This site is intended for health professionals only

Morning sickness 'antidote' potentially toxic

A potentially poisonous product is being promoted as morning sickness 'antidote', Public Health England (PHE) has warned. 

Known as 'Calabash chalk', the substance was found to have high levels of lead and arsenic, both of which are toxic to humans. 

Lead exposure during pregnancy can cause reduced birth weights, impaired neurodevelopment and impaired intrauterine grown. 

The Food Standards Agency (FSA) has issued advice that these products should not be eaten, especially by pregnant and nursing mothers, due to the possibility of toxicity. 

Diane Benford, from the FSA, said: “Tests of Calabash Chalk previously taken by the FSA have shown high levels of lead. For pregnant women, eating this product may result in harmful effects to their unborn baby, which is particularly at risk of effects on the nervous system.”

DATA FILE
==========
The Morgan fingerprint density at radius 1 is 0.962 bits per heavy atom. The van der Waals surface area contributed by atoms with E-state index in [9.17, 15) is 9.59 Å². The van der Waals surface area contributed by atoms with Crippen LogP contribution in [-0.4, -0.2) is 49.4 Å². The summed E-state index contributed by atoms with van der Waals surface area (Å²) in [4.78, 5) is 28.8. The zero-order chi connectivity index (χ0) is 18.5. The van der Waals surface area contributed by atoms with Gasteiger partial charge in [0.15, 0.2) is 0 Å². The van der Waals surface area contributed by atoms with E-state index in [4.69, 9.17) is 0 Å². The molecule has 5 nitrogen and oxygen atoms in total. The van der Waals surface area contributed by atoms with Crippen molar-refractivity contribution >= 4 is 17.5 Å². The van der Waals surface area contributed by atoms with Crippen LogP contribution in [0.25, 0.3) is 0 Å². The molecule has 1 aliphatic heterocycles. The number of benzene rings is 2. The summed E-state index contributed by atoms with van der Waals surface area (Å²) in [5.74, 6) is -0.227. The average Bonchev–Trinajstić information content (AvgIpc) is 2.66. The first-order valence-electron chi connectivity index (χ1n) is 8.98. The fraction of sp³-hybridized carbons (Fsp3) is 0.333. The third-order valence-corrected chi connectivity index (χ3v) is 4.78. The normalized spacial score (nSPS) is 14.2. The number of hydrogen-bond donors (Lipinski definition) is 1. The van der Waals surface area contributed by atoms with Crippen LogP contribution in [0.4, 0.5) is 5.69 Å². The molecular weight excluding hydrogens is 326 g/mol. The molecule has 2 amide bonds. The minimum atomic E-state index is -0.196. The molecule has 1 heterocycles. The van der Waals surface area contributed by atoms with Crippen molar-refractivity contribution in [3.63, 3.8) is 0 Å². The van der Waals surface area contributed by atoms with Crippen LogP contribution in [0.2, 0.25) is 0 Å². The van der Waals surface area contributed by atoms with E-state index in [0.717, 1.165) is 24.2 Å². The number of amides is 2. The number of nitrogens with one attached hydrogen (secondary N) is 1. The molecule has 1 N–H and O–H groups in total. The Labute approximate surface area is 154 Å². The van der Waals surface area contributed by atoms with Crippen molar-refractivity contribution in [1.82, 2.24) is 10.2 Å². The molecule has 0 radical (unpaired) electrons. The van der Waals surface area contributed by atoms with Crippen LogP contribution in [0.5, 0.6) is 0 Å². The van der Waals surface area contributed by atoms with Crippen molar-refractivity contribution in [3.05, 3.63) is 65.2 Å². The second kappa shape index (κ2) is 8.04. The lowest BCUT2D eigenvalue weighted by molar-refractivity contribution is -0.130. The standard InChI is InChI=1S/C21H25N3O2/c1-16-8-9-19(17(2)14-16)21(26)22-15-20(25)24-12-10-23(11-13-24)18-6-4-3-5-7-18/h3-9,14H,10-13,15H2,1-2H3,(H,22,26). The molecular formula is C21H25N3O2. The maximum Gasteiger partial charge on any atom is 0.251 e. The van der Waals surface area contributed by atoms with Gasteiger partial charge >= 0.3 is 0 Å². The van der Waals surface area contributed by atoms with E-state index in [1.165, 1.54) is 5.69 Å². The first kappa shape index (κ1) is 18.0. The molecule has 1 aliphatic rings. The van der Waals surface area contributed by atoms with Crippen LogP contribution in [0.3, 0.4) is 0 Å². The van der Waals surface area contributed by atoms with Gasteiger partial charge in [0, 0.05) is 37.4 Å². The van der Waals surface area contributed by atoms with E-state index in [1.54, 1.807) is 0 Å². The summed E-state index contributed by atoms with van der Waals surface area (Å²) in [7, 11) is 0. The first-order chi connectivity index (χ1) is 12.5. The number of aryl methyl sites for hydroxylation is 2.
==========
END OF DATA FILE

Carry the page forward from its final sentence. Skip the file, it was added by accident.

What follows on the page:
Dr Yvonne Doyle, regional director for PHE London, said: “It is of great concern to us that pregnant women may be taking these chalk products as a nutritional supplement during pregnancy. 

“Exposure to heavy metals, like lead, should be kept as low as practically possible under all circumstances, but particularly during pregnancy when the risk of adverse effects is large.”

Calabash chalk is also known as Argile, La Craie, Mabele, Nzu or Shiley and is often used in the Asian and African communities.